Do It Yourself: Drilling Holes In Concrete, Brick, And Masonry

Tips on the right technique to drill holes in concrete, brick, and masonry.

As a "do-it-yourselfer", there will be times when you will need to drill holes in concrete, brick, and masonry materials. You may need, for example, to drill a hole in order to run a pipe or cable through the masonry. These materials are strong, but porous, and, if the drilling is not done correctly, you could actually break or crack the material; you can also damage your tools.

The first thing you need to do, before you begin, is to properly protect yourself. You will, of course, need to wear safety goggles or glasses. These will protect your eyes from flying pieces of debris. You will also need to wear an appropriate air mask. The air mask will protect your lungs, as well as the rest of your respiratory system, from deadly silica dust. Silica dust is produced anytime that concrete, masonry, and rock is cut or drilled into. Breathing in the dust can lead to lung disease. You should also wear heavy gloves to protect your fingers and your hands.

Now that you have yourself protected, the second thing to do is to obtain the proper tools. You will need a heavy-duty electric drill that has a low speed. Don't try to use a light duty electric drill for this project. It probably won't be able to handle the stress. You will also need the right - sized drill bit that is especially made for drilling concrete, brick, and masonry. You can't use an ordinary drill, because they will become dull quickly. They may even break or crack under the stress of the drilling. Masonry bits have a larger - than - normal tip. The tip is made of durable tungsten carbide, and is connected to a steel shaft.

Before you insert the bit into the drill, you will need to inspect the concrete, brick or masonry area that you are going to drill into. Check the wall, or other surface, and check for signs of electrical wires or boxes, conduit, water pipes, and anything else you need to avoid drilling into. For your own safety, as well as for the safety of others, make absolutely sure that it is safe to drill a hole where you intend to.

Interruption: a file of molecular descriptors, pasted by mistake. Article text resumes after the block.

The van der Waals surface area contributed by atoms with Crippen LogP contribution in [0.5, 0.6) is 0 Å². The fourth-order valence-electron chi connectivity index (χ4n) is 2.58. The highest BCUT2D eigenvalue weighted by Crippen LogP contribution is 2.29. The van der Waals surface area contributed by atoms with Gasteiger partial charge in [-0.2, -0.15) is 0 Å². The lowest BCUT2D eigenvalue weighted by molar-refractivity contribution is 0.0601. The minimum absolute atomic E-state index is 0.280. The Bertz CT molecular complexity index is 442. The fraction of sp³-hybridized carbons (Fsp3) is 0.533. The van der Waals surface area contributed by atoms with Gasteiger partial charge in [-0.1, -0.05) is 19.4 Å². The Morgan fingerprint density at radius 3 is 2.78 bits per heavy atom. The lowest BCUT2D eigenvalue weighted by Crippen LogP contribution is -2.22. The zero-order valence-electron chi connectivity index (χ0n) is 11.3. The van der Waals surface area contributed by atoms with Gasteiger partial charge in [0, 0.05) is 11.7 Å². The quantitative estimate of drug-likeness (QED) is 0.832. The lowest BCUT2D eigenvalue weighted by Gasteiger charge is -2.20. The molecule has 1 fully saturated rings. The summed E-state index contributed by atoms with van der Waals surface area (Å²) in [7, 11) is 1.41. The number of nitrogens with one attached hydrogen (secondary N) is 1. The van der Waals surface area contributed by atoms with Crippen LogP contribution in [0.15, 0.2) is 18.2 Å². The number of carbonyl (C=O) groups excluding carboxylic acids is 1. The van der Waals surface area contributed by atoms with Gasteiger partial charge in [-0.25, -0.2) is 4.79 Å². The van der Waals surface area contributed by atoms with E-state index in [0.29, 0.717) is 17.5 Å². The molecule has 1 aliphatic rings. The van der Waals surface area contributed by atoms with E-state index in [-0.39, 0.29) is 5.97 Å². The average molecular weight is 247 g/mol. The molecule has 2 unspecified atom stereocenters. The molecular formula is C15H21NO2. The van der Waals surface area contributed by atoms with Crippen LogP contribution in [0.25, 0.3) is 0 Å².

The next thing you need to do is to securely attach the masonry drill to the low - speed electric drill. With your safety goggles or glasses in place, and your air mask and heavy gloves put on, place the tip of the drill bit against the mark where you want to drill. Hold the electric drill steady with both hands. Slowly press the speed button so the bit starts to turn slowly. As the bit turns, and then starts to grab the concrete, brick, or masonry surface, gently press the electric drill closer to the surface. As the bit grabs and works its way into the surface, keep pressing the electric drill closer. Don't try to hurry the drilling process, though! Keep the drill at a low speed, and slowly work the bit into the surface. If you try to drill through masonry at a high rate of speed, the masonry bit can quickly overheat.

After the drill bit has worked its way an inch or two into the concrete, brick, or masonry, you should carefully pull the electric drill back. Remove the bit from the hole it's making and clean off any dust and debris. Then, reinsert the drill bit into the hole and continuing drilling. Repeat this process until you have completely drilled the hole.

There is a second type of drill you can use to drill a hole in concrete, brick, and masonry. It is manually operated, and, as such, it can be slower to use than an electric drill. This other drill is called a "star drill". It has a shaft that is connected to a star - shaped point. To drill into a masonry surface, you hold the star drill by the shaft with one hand while you hit the top of the shaft with a hammer. In between blows, the drill is turned slightly to help it dig into the material. You then repeat this process with the star drill until you have completely drilled the hole.

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